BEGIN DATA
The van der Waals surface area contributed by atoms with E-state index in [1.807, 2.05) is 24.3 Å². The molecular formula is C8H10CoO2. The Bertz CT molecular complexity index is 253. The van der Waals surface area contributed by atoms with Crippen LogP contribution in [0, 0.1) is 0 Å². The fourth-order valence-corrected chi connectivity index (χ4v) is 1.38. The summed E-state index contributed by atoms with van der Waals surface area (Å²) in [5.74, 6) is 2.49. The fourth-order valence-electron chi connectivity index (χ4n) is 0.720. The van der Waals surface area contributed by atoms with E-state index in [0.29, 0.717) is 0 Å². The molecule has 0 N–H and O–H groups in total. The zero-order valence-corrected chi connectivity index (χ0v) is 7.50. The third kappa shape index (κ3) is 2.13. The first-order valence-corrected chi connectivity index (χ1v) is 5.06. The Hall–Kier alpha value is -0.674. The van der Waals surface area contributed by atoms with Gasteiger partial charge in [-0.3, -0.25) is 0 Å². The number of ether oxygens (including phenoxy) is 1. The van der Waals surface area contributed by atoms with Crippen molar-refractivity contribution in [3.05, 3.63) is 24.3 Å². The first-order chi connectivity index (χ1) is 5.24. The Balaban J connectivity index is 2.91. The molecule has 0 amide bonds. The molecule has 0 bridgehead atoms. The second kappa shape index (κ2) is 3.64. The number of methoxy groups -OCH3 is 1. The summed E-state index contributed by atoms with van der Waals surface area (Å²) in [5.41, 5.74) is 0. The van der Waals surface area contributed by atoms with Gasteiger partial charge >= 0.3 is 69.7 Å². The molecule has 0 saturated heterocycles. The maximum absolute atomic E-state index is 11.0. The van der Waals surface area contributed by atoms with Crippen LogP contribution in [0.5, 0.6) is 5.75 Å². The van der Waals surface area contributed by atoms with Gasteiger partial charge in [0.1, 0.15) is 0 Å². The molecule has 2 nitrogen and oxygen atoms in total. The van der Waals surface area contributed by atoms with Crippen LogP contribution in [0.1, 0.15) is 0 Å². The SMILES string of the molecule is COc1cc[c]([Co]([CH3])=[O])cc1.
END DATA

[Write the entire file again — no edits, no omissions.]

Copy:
The van der Waals surface area contributed by atoms with E-state index in [1.807, 2.05) is 24.3 Å². The molecular formula is C8H10CoO2. The Bertz CT molecular complexity index is 253. The van der Waals surface area contributed by atoms with Crippen LogP contribution in [0, 0.1) is 0 Å². The fourth-order valence-corrected chi connectivity index (χ4v) is 1.38. The summed E-state index contributed by atoms with van der Waals surface area (Å²) in [5.74, 6) is 2.49. The fourth-order valence-electron chi connectivity index (χ4n) is 0.720. The van der Waals surface area contributed by atoms with E-state index in [0.29, 0.717) is 0 Å². The molecule has 0 N–H and O–H groups in total. The zero-order valence-corrected chi connectivity index (χ0v) is 7.50. The third kappa shape index (κ3) is 2.13. The first-order valence-corrected chi connectivity index (χ1v) is 5.06. The Hall–Kier alpha value is -0.674. The van der Waals surface area contributed by atoms with Gasteiger partial charge in [-0.3, -0.25) is 0 Å². The number of ether oxygens (including phenoxy) is 1. The van der Waals surface area contributed by atoms with Crippen molar-refractivity contribution in [3.05, 3.63) is 24.3 Å². The first-order chi connectivity index (χ1) is 5.24. The Balaban J connectivity index is 2.91. The molecule has 0 amide bonds. The molecule has 0 bridgehead atoms. The second kappa shape index (κ2) is 3.64. The number of methoxy groups -OCH3 is 1. The summed E-state index contributed by atoms with van der Waals surface area (Å²) in [5.41, 5.74) is 0. The van der Waals surface area contributed by atoms with Gasteiger partial charge >= 0.3 is 69.7 Å². The molecule has 0 saturated heterocycles. The maximum absolute atomic E-state index is 11.0. The van der Waals surface area contributed by atoms with Crippen LogP contribution in [0.5, 0.6) is 5.75 Å². The van der Waals surface area contributed by atoms with Gasteiger partial charge in [0.1, 0.15) is 0 Å². The molecule has 2 nitrogen and oxygen atoms in total. The van der Waals surface area contributed by atoms with Crippen LogP contribution in [0.1, 0.15) is 0 Å². The SMILES string of the molecule is COc1cc[c]([Co]([CH3])=[O])cc1.